Amphibians are among of the most threatened species in the world.
Now, this may not sound critical, as few people think of frogs, salamanders and toads in a positive light, but according to scientists from Conservation International (CI) and the IUCN Amphibian Specialist Group, the loss of amphibians heralds greater disasters for mankind.
CI’s Amphibian Conservation Specialist Dr. Robin Moore likens amphibians to canaries in a coal mine.
He says, “Amphibians are what we call barometer species of our planet’s health … As they disappear, so too do the natural resources people depend upon to survive.”
This is one of the reasons CI launched a global search for “lost frogs” – those that haven’t been seen in over a decade but that are hopefully not extinct. The project took Dr Moore and his partner in the initiative, Dr Blair Hodges from Pennsylvania State University, to the mountains in south-west Haiti.
The aim was to find the La Selle Grass Frog. Unfortunately it remained hidden, but the trip was not wasted as they found six other species that have been lost for 20 years.
The species, which are listed as Critically Endangered on the IUCN Red List of Threatened Species, are:
- Hispaniolan Ventriloquial Frog, which is able to project its call like a ventriloquist.
- Mozart’s Frog, named for the audiospectrum of its call which resembles musical notes.
- La Hotte Glanded Frog is distinguished by its sapphire-coloured eyes.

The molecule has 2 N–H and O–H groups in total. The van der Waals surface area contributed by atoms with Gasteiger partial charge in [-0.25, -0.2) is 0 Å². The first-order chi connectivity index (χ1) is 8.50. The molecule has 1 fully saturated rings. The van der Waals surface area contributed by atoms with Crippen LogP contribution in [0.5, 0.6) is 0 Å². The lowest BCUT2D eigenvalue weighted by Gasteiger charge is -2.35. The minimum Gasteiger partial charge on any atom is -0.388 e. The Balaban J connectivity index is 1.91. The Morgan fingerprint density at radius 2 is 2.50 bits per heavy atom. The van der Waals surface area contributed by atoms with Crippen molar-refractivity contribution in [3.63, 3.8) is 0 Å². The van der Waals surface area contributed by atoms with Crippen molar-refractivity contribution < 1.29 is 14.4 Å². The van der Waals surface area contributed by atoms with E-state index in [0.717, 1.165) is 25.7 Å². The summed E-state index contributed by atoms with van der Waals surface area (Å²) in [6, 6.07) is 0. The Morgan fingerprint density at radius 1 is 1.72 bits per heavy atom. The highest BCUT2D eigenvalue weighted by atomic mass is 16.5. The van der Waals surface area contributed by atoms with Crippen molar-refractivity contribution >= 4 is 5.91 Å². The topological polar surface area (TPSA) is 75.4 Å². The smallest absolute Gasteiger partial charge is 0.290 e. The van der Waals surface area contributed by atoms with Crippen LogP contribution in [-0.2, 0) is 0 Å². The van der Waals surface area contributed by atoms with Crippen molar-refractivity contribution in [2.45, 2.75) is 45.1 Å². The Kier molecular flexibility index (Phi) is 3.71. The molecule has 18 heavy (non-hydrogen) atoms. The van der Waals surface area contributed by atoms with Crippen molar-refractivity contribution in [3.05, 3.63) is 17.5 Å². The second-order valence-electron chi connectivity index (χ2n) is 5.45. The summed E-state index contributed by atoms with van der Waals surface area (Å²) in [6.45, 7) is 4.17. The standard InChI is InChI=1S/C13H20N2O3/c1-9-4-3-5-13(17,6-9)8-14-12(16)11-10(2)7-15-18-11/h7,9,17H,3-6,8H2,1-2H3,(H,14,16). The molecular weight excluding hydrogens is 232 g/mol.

- Macaya Breast-spot frog is one of the smallest frogs in the world (roughly the size of a grape) and is only found on the peaks of Formon and Macaya at high elevations on the Massif de la Hotte mountain range.
- Hispaniolan Crowned Frog gets its name from a row of small protuberances on the back of its head.
- Macaya Burrowing Frog has big black eyes and bright orange flashes on the legs. The expedition marked the first record of the species in the area.
Dr. Moore says that the discoveries prove that Haiti still has a lot to save: “There are biologically rich pockets intact, despite tremendous environmental pressures. Haiti now has the opportunity to design its reconstruction plans around these pockets, and grow them, so they can more effectively act as natural buffers to climate change and natural disasters.”
Conservation International’s Search for Lost Frogs consists of local teams in 19 countries on five continents.
Other important discoveries include a Mexican salamander that has been lost for 50 years, a frog from the Ivory Coast that has been lost for 44 years and a frog from Democratic Republic of Congo that has been lost for 32 years.
Find out more about the global search for lost frogs on the Conservation International website.